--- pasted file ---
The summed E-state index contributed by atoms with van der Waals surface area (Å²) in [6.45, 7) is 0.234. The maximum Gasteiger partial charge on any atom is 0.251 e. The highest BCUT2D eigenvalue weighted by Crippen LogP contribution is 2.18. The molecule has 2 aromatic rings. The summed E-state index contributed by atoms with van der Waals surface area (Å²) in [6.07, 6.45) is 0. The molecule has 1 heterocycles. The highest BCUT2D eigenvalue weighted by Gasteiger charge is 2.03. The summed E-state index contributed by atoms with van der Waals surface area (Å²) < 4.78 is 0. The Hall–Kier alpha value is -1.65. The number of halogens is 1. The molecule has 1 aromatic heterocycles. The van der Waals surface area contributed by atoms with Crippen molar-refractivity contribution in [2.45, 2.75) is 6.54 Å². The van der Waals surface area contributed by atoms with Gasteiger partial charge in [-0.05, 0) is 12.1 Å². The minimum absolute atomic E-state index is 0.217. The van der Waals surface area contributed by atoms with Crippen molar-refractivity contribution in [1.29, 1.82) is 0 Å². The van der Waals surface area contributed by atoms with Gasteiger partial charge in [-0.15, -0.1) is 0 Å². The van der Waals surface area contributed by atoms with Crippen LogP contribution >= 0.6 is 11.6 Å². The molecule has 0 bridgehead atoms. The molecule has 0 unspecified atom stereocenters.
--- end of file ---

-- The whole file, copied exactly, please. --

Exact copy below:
The summed E-state index contributed by atoms with van der Waals surface area (Å²) in [6.45, 7) is 0.234. The maximum Gasteiger partial charge on any atom is 0.251 e. The highest BCUT2D eigenvalue weighted by Crippen LogP contribution is 2.18. The molecule has 2 aromatic rings. The summed E-state index contributed by atoms with van der Waals surface area (Å²) in [6.07, 6.45) is 0. The molecule has 1 heterocycles. The highest BCUT2D eigenvalue weighted by Gasteiger charge is 2.03. The summed E-state index contributed by atoms with van der Waals surface area (Å²) < 4.78 is 0. The Hall–Kier alpha value is -1.65. The number of halogens is 1. The molecule has 1 aromatic heterocycles. The van der Waals surface area contributed by atoms with Crippen molar-refractivity contribution in [2.45, 2.75) is 6.54 Å². The van der Waals surface area contributed by atoms with Gasteiger partial charge in [-0.05, 0) is 12.1 Å². The minimum absolute atomic E-state index is 0.217. The van der Waals surface area contributed by atoms with Crippen molar-refractivity contribution in [1.29, 1.82) is 0 Å². The van der Waals surface area contributed by atoms with Gasteiger partial charge in [-0.15, -0.1) is 0 Å². The van der Waals surface area contributed by atoms with Crippen LogP contribution >= 0.6 is 11.6 Å². The molecule has 0 bridgehead atoms. The molecule has 0 unspecified atom stereocenters.